Cornwall is famed for its long-standing mining heritage. Experience a taster for life back in the tin mining days, with a visit to National Trust Botallack. Iconically perched on the weathered cliffs of Cape Cornwall, the old engine houses are battered by the power of the waves, but have stood the test of time. We’d recommend heading to Botallack for a wintery walk along the cliffs.
Discover exotic plants, jungle-like lawns and blooming flowers at Glendurgan Garden. This botanical paradise even has a maze where you can lose yourself in true Alice in Wonderland style. Discover the charming hamlet set on the Helford River and make memories on the shingled beach. Everything about this National Trust property is so picturesque.
Step back in time to the Victorian era at Lanhydrock country house and estate. The sheer magnificence and grandeur of the meticulously groomed gardens, uniform trees and out-of-town driveway will blow you away. Learn all about the devastating fire of 1881, tour the house and get a taste for the two sides of Victorian life, and wander around the surrounding woodland, cycle trails, riverside walks and vibrant higher gardens.
Head to Carnewas and Bedruthan Steps for some of Newquay’s most spectacular coastline views. The famous Bedruthan Steps Beach is idyllic, off the beaten track and full of intrigue and mystery. The steps down to the beach are currently closed due to structural damage caused by the fierce waves below – adding yet more fascination to the spot. It is still definitely worth a visit though, with plenty of stunning seascapes and walks to other beaches in the Newquay area.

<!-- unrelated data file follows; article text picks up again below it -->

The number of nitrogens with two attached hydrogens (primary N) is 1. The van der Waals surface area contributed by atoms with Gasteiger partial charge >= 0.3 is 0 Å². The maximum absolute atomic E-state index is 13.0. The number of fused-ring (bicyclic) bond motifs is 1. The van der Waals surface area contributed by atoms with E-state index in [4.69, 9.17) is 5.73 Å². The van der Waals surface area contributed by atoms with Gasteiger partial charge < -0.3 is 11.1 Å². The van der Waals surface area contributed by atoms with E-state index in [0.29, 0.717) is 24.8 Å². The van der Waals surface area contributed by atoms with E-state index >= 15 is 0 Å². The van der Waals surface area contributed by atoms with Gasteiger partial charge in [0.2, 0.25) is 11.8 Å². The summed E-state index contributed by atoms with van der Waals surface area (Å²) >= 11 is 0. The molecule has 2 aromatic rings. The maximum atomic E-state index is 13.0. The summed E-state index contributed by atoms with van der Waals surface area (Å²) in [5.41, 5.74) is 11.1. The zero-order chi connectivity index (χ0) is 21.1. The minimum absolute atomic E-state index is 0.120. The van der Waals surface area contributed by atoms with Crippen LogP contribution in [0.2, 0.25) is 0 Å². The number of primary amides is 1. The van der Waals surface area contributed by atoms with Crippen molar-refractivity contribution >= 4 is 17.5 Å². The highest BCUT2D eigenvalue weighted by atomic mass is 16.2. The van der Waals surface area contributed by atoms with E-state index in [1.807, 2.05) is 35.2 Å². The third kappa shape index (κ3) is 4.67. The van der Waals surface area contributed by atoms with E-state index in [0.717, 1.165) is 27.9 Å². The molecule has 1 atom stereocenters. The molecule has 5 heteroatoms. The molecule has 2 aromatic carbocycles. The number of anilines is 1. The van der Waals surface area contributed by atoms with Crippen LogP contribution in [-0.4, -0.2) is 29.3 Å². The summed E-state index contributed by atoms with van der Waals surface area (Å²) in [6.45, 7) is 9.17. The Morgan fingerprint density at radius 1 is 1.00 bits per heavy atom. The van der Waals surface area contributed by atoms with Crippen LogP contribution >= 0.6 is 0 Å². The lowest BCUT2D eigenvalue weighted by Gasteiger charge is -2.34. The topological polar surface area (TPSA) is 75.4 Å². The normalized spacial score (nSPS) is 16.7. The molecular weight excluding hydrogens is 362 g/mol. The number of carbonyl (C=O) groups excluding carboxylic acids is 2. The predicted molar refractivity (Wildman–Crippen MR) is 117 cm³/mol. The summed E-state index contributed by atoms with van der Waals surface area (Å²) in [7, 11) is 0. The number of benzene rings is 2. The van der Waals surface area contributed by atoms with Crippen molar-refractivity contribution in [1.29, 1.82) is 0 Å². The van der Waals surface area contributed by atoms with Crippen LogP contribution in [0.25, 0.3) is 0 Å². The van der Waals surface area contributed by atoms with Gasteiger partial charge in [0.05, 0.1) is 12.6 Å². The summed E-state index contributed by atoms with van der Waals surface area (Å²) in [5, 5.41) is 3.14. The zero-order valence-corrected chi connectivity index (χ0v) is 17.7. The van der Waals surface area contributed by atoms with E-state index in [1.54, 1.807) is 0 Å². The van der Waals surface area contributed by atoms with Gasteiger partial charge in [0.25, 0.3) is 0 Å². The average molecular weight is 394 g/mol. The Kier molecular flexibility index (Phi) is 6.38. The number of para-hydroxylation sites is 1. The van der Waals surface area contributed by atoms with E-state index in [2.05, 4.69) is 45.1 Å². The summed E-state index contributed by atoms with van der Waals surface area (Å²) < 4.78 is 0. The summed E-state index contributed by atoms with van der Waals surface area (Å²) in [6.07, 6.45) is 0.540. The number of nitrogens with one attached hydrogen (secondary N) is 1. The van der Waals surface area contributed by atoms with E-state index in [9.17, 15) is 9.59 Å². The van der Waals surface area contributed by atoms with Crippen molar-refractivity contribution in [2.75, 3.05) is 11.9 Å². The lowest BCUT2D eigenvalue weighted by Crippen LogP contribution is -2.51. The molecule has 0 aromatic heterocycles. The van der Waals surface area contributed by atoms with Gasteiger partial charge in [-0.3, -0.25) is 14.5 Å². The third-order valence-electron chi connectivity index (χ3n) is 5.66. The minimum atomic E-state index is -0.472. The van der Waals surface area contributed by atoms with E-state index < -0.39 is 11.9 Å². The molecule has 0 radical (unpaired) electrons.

Squirreled above the Tamar River sits Cotehele, a historic house that dates back to Tudor times. Step through the hallways and admire rooms decorated with tapestries, suits of armour, brass and old oak furniture, in keeping with the building’s past owners. A valley garden, working mill, ancient quay and pretty orchard home to apple and cherry trees will keep you occupied, and a trip to the Edgecumbe tea-room is a must!
This miniature island off the coast of Marazion is one of Cornwall’s most popular destinations, and we can see why! St Michael’s Mount, home to a castle, church and small community, floats majestically with just a cobbled causeway connecting it to the mainland. At low tide, stroll freely by foot to the mount as the Cornish ocean parts for your arrival. However, when the tide comes in the only way you’ll return to the seaside town of Marazion is by boat (or if you’re feeling adventurous, by swimming back).
Trerice is a tranquil National Trust spot settled neatly in the north Cornish countryside that has remained authentic and unspoilt over the years. The house and gardens are a delightful example of Elizabethan architecture and design. Admire the charming interiors and soak up the peaceful atmosphere.
Fall head over heels in love with The Roseland with a trip to St Anthony’s Head. The views across the River Fal, secluded coves and crystal clear waters in this part of Cornwall are second to none. This National Trust area is especially appealing for those interested in military history. Dotted around the stunning coastal paths are old guns, batteries and forts.
Maritime views across the Fal estuary await at Trelissick, a country house and garden with paths through winding woodland and dog-friendly walks. If you’re looking for a picturesque stroll through countryside, parkland and woods, this National Trust spot is perfect. The house itself also has plenty to offer visitors, from a lovely little café serving teas, coffees, cakes and light bites, to a second-hand book shop and art gallery.